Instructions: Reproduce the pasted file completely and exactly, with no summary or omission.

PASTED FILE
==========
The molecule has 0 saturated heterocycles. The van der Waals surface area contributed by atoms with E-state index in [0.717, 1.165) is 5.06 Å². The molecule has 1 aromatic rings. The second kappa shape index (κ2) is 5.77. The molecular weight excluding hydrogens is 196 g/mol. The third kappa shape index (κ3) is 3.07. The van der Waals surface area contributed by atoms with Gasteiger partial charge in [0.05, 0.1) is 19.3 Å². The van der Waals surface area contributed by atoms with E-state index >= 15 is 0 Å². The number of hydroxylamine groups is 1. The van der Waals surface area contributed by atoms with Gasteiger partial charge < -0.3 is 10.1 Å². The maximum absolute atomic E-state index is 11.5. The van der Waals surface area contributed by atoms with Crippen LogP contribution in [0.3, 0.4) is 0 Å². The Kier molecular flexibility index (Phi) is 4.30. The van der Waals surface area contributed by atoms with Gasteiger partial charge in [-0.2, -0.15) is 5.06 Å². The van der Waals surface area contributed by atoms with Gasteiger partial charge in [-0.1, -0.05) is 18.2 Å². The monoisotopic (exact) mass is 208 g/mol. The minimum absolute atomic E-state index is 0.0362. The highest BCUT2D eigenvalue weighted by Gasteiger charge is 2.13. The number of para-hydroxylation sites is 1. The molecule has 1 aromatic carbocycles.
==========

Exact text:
The molecule has 0 saturated heterocycles. The van der Waals surface area contributed by atoms with E-state index in [0.717, 1.165) is 5.06 Å². The molecule has 1 aromatic rings. The second kappa shape index (κ2) is 5.77. The molecular weight excluding hydrogens is 196 g/mol. The third kappa shape index (κ3) is 3.07. The van der Waals surface area contributed by atoms with Gasteiger partial charge in [0.05, 0.1) is 19.3 Å². The van der Waals surface area contributed by atoms with E-state index >= 15 is 0 Å². The number of hydroxylamine groups is 1. The van der Waals surface area contributed by atoms with Gasteiger partial charge < -0.3 is 10.1 Å². The maximum absolute atomic E-state index is 11.5. The van der Waals surface area contributed by atoms with Crippen LogP contribution in [0.3, 0.4) is 0 Å². The Kier molecular flexibility index (Phi) is 4.30. The van der Waals surface area contributed by atoms with Gasteiger partial charge in [-0.2, -0.15) is 5.06 Å². The van der Waals surface area contributed by atoms with Gasteiger partial charge in [-0.1, -0.05) is 18.2 Å². The monoisotopic (exact) mass is 208 g/mol. The minimum absolute atomic E-state index is 0.0362. The highest BCUT2D eigenvalue weighted by Gasteiger charge is 2.13. The number of para-hydroxylation sites is 1. The molecule has 1 aromatic carbocycles.